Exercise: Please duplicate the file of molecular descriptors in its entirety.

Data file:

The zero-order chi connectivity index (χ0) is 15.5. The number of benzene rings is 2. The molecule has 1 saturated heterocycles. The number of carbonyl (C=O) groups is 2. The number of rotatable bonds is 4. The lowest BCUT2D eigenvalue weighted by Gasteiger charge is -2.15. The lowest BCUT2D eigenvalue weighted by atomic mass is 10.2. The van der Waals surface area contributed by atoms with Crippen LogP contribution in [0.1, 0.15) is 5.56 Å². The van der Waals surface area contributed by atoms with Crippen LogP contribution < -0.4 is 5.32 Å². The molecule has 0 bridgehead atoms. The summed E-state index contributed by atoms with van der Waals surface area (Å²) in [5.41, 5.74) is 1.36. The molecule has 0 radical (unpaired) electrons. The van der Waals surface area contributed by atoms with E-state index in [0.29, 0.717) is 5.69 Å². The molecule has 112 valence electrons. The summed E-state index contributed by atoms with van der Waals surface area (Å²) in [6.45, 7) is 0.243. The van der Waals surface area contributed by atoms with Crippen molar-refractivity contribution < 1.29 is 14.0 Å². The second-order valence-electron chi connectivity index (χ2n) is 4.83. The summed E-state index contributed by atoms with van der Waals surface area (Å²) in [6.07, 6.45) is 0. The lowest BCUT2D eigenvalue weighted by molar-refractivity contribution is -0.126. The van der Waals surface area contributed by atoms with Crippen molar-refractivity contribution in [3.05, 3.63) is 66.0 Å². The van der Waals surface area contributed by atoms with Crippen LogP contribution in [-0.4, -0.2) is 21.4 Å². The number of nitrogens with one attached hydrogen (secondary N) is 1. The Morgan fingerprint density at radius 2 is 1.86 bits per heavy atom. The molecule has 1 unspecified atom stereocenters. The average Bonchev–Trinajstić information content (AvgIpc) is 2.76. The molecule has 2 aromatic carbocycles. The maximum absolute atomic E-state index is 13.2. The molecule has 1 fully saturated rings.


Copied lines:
The zero-order chi connectivity index (χ0) is 15.5. The number of benzene rings is 2. The molecule has 1 saturated heterocycles. The number of carbonyl (C=O) groups is 2. The number of rotatable bonds is 4. The lowest BCUT2D eigenvalue weighted by Gasteiger charge is -2.15. The lowest BCUT2D eigenvalue weighted by atomic mass is 10.2. The van der Waals surface area contributed by atoms with Crippen LogP contribution in [0.1, 0.15) is 5.56 Å². The van der Waals surface area contributed by atoms with Crippen LogP contribution < -0.4 is 5.32 Å². The molecule has 0 bridgehead atoms. The summed E-state index contributed by atoms with van der Waals surface area (Å²) in [5.41, 5.74) is 1.36. The molecule has 0 radical (unpaired) electrons. The van der Waals surface area contributed by atoms with E-state index in [0.29, 0.717) is 5.69 Å². The molecule has 112 valence electrons. The summed E-state index contributed by atoms with van der Waals surface area (Å²) in [6.45, 7) is 0.243. The van der Waals surface area contributed by atoms with Crippen molar-refractivity contribution < 1.29 is 14.0 Å². The second-order valence-electron chi connectivity index (χ2n) is 4.83. The summed E-state index contributed by atoms with van der Waals surface area (Å²) in [6.07, 6.45) is 0. The lowest BCUT2D eigenvalue weighted by molar-refractivity contribution is -0.126. The van der Waals surface area contributed by atoms with Crippen molar-refractivity contribution in [3.05, 3.63) is 66.0 Å². The van der Waals surface area contributed by atoms with Crippen LogP contribution in [-0.4, -0.2) is 21.4 Å². The number of nitrogens with one attached hydrogen (secondary N) is 1. The Morgan fingerprint density at radius 2 is 1.86 bits per heavy atom. The molecule has 1 unspecified atom stereocenters. The average Bonchev–Trinajstić information content (AvgIpc) is 2.76. The molecule has 2 aromatic carbocycles. The maximum absolute atomic E-state index is 13.2. The molecule has 1 fully saturated rings.